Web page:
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1/3 of Police Shootings Avoidable — ACCORDING TO POLICE!

From the SF Chronicle:

“One-third of shootings by San Francisco police over a five-year period might have been avoided had officers been equipped with less-lethal options such as Tasers, a police study suggests.

The study focuses on the 15 shootings by San Francisco police officers from 2005 through August 2009 involving serious injury or death. Eight of the targets were killed, and seven were wounded.

In all but one of the confrontations, Tabak said, the suspects were too close for police to use nonlethal bean-bag rounds, which are fired from a shotgun.

None of the shootings violated department policy on use of force, the report said. But a number of them, Tabak concluded, could have ended differently if officers had ‘a viable alternative to the use of deadly force.'”


First, the answer to police shooting people in cases where they need not employ deadly force (i.e., in cases where they are not in immanent and serious peril) is NOT more weaponry. Why not try fewer police, less confrontation, more de-escalation, appropriate social service responses (including preventative physical, psychological, and social health care), etc? Indeed, the fact that cops are shooting people in cases where non-lethal responses are adequate means that they are systematically using excessive force. Why should the people trust an organization that has already demonstrated its inability to use some weapons responsibly with further weaponry?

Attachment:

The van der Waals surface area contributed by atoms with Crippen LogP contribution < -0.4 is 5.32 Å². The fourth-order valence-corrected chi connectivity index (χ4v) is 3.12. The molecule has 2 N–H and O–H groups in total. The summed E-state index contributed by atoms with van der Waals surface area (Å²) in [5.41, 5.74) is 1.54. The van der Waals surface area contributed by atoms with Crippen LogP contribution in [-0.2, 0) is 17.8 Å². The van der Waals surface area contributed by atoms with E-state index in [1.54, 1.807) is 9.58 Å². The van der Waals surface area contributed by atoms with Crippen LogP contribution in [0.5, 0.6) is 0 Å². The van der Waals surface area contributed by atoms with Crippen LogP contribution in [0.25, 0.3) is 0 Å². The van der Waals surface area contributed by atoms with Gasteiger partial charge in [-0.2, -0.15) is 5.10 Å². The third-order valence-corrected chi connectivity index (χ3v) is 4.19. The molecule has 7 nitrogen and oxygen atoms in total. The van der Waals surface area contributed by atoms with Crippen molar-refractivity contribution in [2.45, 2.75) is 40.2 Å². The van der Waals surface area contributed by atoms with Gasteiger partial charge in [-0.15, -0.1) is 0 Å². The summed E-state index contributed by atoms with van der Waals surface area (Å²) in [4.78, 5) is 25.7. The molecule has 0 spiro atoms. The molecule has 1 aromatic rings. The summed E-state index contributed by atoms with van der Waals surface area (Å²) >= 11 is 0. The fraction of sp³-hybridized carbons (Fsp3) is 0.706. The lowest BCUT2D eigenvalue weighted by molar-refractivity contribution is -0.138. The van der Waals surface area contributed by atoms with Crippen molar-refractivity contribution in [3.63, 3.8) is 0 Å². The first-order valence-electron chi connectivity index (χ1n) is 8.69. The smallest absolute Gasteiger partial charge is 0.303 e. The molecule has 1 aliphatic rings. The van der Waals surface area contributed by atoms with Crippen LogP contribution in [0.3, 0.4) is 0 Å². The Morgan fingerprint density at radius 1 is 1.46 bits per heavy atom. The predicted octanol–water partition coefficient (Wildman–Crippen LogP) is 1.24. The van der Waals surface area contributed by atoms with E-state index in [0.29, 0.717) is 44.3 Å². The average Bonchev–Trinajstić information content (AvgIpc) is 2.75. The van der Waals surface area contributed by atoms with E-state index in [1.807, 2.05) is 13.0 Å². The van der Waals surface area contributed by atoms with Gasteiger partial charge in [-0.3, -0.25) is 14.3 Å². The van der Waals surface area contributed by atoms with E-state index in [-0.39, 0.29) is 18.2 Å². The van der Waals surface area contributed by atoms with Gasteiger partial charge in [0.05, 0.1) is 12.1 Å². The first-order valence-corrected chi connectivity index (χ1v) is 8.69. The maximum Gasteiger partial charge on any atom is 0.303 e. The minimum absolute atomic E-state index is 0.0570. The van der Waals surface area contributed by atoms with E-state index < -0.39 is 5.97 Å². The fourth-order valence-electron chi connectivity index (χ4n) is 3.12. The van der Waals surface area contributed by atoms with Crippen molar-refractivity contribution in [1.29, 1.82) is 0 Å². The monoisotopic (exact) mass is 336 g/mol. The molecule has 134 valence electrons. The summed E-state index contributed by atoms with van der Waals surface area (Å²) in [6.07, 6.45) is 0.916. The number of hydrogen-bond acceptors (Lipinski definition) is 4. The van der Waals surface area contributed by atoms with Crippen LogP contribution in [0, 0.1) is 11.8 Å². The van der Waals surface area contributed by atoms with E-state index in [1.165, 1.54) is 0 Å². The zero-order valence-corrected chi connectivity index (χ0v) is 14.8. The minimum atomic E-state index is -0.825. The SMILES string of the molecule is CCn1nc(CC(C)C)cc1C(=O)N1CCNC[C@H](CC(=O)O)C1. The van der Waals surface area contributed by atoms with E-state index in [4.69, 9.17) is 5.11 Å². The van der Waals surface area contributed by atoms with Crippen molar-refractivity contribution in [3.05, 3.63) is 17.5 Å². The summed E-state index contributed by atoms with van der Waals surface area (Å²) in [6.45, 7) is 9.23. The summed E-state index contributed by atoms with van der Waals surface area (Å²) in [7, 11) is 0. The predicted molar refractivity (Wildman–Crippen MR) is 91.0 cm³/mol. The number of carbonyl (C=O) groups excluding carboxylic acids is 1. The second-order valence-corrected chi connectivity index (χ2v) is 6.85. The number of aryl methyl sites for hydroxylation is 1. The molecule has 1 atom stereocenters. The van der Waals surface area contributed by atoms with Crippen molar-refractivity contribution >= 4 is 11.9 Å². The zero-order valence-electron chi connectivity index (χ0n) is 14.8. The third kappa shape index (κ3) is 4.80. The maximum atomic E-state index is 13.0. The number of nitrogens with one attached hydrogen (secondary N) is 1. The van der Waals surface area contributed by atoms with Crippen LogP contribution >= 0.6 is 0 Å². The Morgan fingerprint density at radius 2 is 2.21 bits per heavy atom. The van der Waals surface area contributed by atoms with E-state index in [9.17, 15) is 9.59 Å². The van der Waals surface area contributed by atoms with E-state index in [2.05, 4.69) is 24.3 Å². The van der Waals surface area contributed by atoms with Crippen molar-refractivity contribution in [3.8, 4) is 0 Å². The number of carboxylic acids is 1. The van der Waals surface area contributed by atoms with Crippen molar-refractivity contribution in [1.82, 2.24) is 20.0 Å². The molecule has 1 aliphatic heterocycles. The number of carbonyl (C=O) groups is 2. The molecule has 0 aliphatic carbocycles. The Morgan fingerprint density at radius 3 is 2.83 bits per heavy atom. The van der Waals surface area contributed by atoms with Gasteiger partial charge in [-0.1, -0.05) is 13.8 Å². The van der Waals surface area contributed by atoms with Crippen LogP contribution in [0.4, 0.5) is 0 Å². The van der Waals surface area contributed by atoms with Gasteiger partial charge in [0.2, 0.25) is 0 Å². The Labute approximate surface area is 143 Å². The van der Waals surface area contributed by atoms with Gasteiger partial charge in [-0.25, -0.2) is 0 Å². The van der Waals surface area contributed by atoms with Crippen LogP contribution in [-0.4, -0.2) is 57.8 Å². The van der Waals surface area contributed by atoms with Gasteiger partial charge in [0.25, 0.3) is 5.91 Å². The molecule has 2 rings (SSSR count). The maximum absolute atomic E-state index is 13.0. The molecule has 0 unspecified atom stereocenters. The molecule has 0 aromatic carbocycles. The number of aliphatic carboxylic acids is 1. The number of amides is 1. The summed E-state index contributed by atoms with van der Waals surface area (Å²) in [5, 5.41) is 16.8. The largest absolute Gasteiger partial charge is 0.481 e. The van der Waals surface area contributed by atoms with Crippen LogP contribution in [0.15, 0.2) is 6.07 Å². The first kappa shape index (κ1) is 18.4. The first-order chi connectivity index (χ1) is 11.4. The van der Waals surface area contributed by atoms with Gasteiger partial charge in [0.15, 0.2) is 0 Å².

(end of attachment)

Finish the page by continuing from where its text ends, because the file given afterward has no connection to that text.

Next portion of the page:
Second, tasers are LETHAL.

Finally, the article mentions the issue of mental illness (somehow forgets about the issues of race and poverty… GO FIGURE!). Mental illness played a role in 4/15 killings — by now let’s just drop the pretension and call them MURDERS. In Berkeley, we’ve been dealing with this issue a lot lately. That is, cops are not psychologists and they are not an appropriate response to someone in the midst of a psychotic episode. They don’t have the training, and the training that they do have (not to mention their machismo) emphasizes tactics of command, control, escalation, fear, power, and manipulation — in general the opposite of what people who are having mental health crises need. Cops should not be mental health first responders!

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